Date on Master's Thesis/Doctoral Dissertation


Document Type

Master's Thesis

Degree Name

M. Eng.



Committee Chair

Koenig, Steven Christopher

Author's Keywords

Subcutaneous ECG; QRS detection; Counterpulsation; Circulatory support; Electrocardiogram


Cardiac pacemakers; Electrocardiography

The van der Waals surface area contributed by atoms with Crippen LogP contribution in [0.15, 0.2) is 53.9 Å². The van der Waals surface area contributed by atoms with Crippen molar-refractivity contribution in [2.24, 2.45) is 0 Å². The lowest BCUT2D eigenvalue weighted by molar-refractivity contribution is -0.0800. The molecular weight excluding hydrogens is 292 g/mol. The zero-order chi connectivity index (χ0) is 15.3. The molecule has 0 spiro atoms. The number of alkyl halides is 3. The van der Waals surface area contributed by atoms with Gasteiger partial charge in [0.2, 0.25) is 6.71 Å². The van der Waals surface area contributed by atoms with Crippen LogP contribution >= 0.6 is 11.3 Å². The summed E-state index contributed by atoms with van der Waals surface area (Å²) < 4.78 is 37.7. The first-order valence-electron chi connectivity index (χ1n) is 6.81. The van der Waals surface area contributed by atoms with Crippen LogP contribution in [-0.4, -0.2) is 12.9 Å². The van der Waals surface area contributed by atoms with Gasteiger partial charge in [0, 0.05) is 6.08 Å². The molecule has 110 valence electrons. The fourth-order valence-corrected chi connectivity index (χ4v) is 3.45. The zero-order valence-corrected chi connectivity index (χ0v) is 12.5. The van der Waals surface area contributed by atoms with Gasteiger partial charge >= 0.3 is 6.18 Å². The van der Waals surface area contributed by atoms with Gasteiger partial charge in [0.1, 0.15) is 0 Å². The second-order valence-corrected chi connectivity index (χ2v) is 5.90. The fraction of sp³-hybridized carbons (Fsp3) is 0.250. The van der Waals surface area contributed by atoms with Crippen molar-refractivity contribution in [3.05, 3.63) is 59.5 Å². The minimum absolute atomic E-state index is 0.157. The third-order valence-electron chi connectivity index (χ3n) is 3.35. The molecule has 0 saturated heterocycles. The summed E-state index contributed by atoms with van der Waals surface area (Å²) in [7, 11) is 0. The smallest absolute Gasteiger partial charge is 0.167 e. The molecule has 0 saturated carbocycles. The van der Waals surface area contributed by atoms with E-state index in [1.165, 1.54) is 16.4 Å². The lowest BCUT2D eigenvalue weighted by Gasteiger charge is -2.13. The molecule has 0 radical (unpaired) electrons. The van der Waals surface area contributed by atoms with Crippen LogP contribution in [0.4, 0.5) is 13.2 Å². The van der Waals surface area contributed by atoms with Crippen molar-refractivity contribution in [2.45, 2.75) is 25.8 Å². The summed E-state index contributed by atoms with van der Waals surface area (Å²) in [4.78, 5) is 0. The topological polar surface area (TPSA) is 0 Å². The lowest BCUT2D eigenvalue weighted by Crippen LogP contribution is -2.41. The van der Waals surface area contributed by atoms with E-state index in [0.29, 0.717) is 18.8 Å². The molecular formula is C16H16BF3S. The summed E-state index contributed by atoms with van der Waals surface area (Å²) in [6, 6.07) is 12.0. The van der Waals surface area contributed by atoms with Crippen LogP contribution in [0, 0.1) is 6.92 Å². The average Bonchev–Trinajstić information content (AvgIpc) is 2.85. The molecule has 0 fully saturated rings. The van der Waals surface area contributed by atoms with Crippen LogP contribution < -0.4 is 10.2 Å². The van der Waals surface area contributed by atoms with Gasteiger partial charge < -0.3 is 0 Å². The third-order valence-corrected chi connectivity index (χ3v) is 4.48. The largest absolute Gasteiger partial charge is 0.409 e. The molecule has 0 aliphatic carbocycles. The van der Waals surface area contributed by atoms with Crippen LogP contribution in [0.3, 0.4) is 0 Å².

Background: Emerging circulatory support devices that operate in counterpulsation to the native heart require synchronized timing of device ejection and filling on a beat-to-beat basis with the native heart using a patient's ECG. Surface leads are commonly used for short-term patient monitoring but not appropriate for long-term use, and epicardial and non-thoracotomy leads increase the complexity of the device implant/explant procedures. Subcutaneous leads have been shown to be less susceptible to artifacts than surface leads, require less invasive surgery, and have recently been used successfully with a long-term subcutaneous implantable cardioverter-defibrillator. The objective of this study was to develop subcutaneous ECG leads for synchronized timing (filling and ejection cycles) of the Symphony device and wearable pneumatic driver for chronic counterpulsation therapy. To demonstrate feasibility, we tested the hypothesis that subcutaneous ECG leads provide equivalent QRS detection, lead migration, and durability as clinical-standard epicardial leads. Methods: Two epicardial and six subcutaneous leads were implanted in bovine (7 days, n=4 and 14 days, n=2). Epicardial and subcutaneous ECGs were recorded simultaneously in 30 second epochs every hour and in 20 minute epochs during daily treadmill exercise. Landmark features and R-wave triggering detection rates for each lead configuration were calculated and compared. Lead placement, migration, and durability were quantified using fluoroscopy and evaluated at necropsy. Results: There were 2,818 data epochs recorded at rest and 24 data epochs recorded during treadmill exercise. Using a simple adaptive-thresholding R-wave detection algorithm with the epicardial signal as the control, the triggering rate for the subcutaneous ECG leads demonstrated 99.1±0.4% positive predictive value and 96.8±1.5% sensitivity during normal daily activity, and 98.0±10.2% positive predictive value and 93.3±5.6% sensitivity during treadmill exercise. The average QRS voltage was 818±99 µV with a T/R ratio of 0.44±0.05. There was no significant waveform distortion or artifacts observed in ECG waveforms measured with the subcutaneous leads. Upon study endpoint, all subcutaneous leads (36/36) were within 1.4 cm of initial placement with an average migration distance of 0.52±0.10 cm. There was no lead fracture or permanent signal loss for all leads (36/36). Conclusion: In this study, the subcutaneous leads provided equivalent performance to epicardial leads in bovine during normal daily activity and treadmill exercise. The leads were easily implantable using standard surgical instruments, provided high reliability of QRS detection, and showed no significant migration from the initial placement site. These findings demonstrate the feasibility of using subcutaneous leads for synchronized timing of mechanical circulatory support while offering the advantage of less invasive surgery and associated risk factors.